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Q: Is constant sequence an AP

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An arithmetic sequence.

It is an arithmetic sequence if you can establish that the difference between any term in the sequence and the one before it has a constant value.

Ratio

The constant increment.

A descending geometric sequence is a sequence in which the ratio between successive terms is a positive constant which is less than 1.

Arithmetic Sequence

No, the Fibonacci sequence is not an arithmetic because the difference between consecutive terms is not constant

A geometric sequence is an ordered set of numbers such that (after the first number) the ratio between any number and its predecessor is a constant.

4,8,12,16,20

An arithmetic sequence is where a constant is added to the base case, and then added again until the proscribed limit is reached. An example is 1, 3, 5, 7, where the constant is 2 and the base case is 1. The constant can be negative, such as -4, base case 16, which leads to a descending sequence of 16 12 8 4 0 -4 -8...

It is an ordered set of numbers in which the difference between any member of the sequence (except the first) and its predecessor is a constant.

No. Although the ratios of the terms in the Fibonacci sequence do approach a constant, phi, in order for the Fibonacci sequence to be a geometric sequence the ratio of ALL of the terms has to be a constant, not just approaching one. A simple counterexample to show that this is not true is to notice that 1/1 is not equal to 2/1, nor is 3/2, 5/3, 8/5...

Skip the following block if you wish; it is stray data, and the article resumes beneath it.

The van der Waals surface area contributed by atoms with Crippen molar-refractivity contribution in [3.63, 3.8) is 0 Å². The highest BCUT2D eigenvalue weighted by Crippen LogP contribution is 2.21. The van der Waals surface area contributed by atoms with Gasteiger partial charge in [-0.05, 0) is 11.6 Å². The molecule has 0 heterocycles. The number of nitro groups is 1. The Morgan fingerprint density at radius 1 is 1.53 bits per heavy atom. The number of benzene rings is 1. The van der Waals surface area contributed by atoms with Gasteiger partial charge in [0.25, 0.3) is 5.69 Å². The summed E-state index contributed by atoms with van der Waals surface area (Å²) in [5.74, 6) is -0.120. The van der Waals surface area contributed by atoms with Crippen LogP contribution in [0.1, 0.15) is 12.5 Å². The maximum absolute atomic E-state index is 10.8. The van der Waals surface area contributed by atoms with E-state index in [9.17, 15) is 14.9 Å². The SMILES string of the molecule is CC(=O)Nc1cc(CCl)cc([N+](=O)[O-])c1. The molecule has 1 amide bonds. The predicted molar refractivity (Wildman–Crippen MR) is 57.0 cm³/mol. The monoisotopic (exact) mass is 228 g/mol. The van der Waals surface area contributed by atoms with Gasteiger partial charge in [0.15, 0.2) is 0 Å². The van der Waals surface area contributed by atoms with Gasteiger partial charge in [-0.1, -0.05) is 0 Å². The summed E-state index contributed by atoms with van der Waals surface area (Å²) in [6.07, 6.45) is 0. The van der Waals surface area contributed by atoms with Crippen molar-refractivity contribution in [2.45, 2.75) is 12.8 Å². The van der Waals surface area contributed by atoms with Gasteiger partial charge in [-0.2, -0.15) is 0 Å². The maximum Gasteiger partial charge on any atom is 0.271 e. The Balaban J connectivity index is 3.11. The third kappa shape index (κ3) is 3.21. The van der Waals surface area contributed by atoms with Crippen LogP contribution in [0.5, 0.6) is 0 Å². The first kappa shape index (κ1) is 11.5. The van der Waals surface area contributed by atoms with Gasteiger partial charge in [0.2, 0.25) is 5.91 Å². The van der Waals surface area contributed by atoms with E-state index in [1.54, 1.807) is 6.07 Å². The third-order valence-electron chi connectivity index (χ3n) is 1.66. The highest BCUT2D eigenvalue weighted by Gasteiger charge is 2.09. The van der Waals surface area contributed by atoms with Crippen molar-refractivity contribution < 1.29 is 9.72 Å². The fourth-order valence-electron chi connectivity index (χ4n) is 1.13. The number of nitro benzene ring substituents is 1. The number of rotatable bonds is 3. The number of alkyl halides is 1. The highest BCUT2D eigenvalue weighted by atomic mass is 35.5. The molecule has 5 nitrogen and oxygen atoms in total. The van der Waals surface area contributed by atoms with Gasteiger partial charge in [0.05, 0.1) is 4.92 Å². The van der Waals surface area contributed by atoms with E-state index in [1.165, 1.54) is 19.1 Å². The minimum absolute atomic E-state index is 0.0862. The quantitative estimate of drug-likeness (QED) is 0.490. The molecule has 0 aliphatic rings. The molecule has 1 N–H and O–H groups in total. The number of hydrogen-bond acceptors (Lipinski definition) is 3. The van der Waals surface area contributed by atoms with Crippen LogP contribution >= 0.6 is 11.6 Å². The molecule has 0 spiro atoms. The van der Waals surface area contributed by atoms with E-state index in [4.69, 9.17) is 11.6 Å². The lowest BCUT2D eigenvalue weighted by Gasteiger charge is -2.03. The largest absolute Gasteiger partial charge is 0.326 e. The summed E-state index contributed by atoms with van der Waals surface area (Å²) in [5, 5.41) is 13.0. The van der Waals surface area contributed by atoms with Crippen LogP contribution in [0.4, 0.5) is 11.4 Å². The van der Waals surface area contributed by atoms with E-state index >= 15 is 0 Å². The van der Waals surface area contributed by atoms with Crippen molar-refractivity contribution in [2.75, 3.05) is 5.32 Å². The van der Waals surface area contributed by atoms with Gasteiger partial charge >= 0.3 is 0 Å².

An arithmetic sequence is an ordered set of numbers such that the difference between any two successive members of the set is a constant.

An arithmetic sequence is an ordered set of numbers such that the difference between any two successive members of the set is a constant.

An arithmetic sequence is an ordered set of numbers such that the difference between any two successive members of the set is a constant.

It is a sequence of numbers such that the ratio of successive terms is a constant.

The sequence in the question is NOT an arithmetic sequence. In an arithmetic sequence the difference between each term and its predecessor (the term immediately before) is a constant - including the sign. It is not enough for the difference between two successive terms (in any order) to remain constant. In the above sequence, the difference is -7 for the first two intervals and then changes to +7.

This is a geometric sequence. Each number is multiplied by the same constant, to get the next number. If you divide any number by the previous one, you can find out what this constant is.

Sequence of numbers such that difference of any two successive member of the sequence is constant.Such as.....3,5,7,9........ Here in this example 2 is constant.

In simpler terms, a geometric sequence is a sequence in which some constant (same) number multiplies every-time to give u the next number in the sequence. 2, 4, 6, 8, 10, 12 - The constant is 2 (E.g. 2 x 2 = 4) 6, 36, 216, 1296, 7776 - The constant is 6 (E.g. 6 x 6 = 36) ------------------------------------------------------------------------------------------------------------------ To figure out the constant number we just divide one number in the sequence by the one next to it on the left. E.g. 36/6 = 6 ++++ That first example, starting at 2 with a constant=2, is arithmetical not geometrical because it simply adds 2 each time. If the constant is a multiplier the series is 2, 4, 8, 16, 32, 64, ...

An arithmetic sequence does not have a constant rate of increase or decrease between successive terms, so it cannot be called anything!The constant increase or decrease is called the common difference.

The ratio between successive numbers must be a constant.

8, 11, 14, 17, 20, 23 and 26